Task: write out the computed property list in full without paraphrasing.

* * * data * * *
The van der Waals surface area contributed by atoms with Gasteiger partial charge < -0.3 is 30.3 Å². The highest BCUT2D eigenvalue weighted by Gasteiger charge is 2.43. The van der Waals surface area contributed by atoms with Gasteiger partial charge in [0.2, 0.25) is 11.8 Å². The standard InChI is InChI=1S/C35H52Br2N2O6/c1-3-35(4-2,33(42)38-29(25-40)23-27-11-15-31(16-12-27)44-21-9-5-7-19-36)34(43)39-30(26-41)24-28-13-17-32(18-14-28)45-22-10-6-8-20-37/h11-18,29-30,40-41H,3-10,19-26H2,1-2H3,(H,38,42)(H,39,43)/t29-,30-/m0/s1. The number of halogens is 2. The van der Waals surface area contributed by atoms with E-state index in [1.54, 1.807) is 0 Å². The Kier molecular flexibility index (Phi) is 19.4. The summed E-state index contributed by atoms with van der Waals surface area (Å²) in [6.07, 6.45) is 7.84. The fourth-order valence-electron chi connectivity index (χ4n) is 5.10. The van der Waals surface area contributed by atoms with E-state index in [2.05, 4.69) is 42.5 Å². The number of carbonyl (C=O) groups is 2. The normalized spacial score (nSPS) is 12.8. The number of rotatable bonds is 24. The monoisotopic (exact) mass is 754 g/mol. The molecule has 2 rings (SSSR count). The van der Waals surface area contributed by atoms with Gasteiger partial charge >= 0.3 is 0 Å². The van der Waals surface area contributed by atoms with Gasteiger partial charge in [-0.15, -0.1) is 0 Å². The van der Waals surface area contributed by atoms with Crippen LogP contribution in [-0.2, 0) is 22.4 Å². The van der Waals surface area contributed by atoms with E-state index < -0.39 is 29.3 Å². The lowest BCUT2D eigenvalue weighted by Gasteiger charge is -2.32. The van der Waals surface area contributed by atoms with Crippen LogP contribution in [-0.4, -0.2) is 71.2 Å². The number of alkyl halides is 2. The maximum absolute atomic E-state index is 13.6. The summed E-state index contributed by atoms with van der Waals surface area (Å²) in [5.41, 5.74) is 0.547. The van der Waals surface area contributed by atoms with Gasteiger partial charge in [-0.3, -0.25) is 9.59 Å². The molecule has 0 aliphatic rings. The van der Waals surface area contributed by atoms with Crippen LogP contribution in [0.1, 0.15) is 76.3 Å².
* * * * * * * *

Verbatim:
The van der Waals surface area contributed by atoms with Gasteiger partial charge < -0.3 is 30.3 Å². The highest BCUT2D eigenvalue weighted by Gasteiger charge is 2.43. The van der Waals surface area contributed by atoms with Gasteiger partial charge in [0.2, 0.25) is 11.8 Å². The standard InChI is InChI=1S/C35H52Br2N2O6/c1-3-35(4-2,33(42)38-29(25-40)23-27-11-15-31(16-12-27)44-21-9-5-7-19-36)34(43)39-30(26-41)24-28-13-17-32(18-14-28)45-22-10-6-8-20-37/h11-18,29-30,40-41H,3-10,19-26H2,1-2H3,(H,38,42)(H,39,43)/t29-,30-/m0/s1. The number of halogens is 2. The van der Waals surface area contributed by atoms with E-state index in [1.54, 1.807) is 0 Å². The Kier molecular flexibility index (Phi) is 19.4. The summed E-state index contributed by atoms with van der Waals surface area (Å²) in [6.07, 6.45) is 7.84. The fourth-order valence-electron chi connectivity index (χ4n) is 5.10. The van der Waals surface area contributed by atoms with E-state index in [2.05, 4.69) is 42.5 Å². The number of carbonyl (C=O) groups is 2. The normalized spacial score (nSPS) is 12.8. The number of rotatable bonds is 24. The monoisotopic (exact) mass is 754 g/mol. The molecule has 2 rings (SSSR count). The van der Waals surface area contributed by atoms with Gasteiger partial charge >= 0.3 is 0 Å². The van der Waals surface area contributed by atoms with Gasteiger partial charge in [-0.15, -0.1) is 0 Å². The van der Waals surface area contributed by atoms with Crippen LogP contribution in [-0.2, 0) is 22.4 Å². The van der Waals surface area contributed by atoms with E-state index < -0.39 is 29.3 Å². The lowest BCUT2D eigenvalue weighted by Gasteiger charge is -2.32. The van der Waals surface area contributed by atoms with Crippen LogP contribution in [-0.4, -0.2) is 71.2 Å². The number of alkyl halides is 2. The maximum absolute atomic E-state index is 13.6. The summed E-state index contributed by atoms with van der Waals surface area (Å²) in [5.41, 5.74) is 0.547. The van der Waals surface area contributed by atoms with Gasteiger partial charge in [-0.3, -0.25) is 9.59 Å². The molecule has 0 aliphatic rings. The van der Waals surface area contributed by atoms with Crippen LogP contribution in [0.1, 0.15) is 76.3 Å².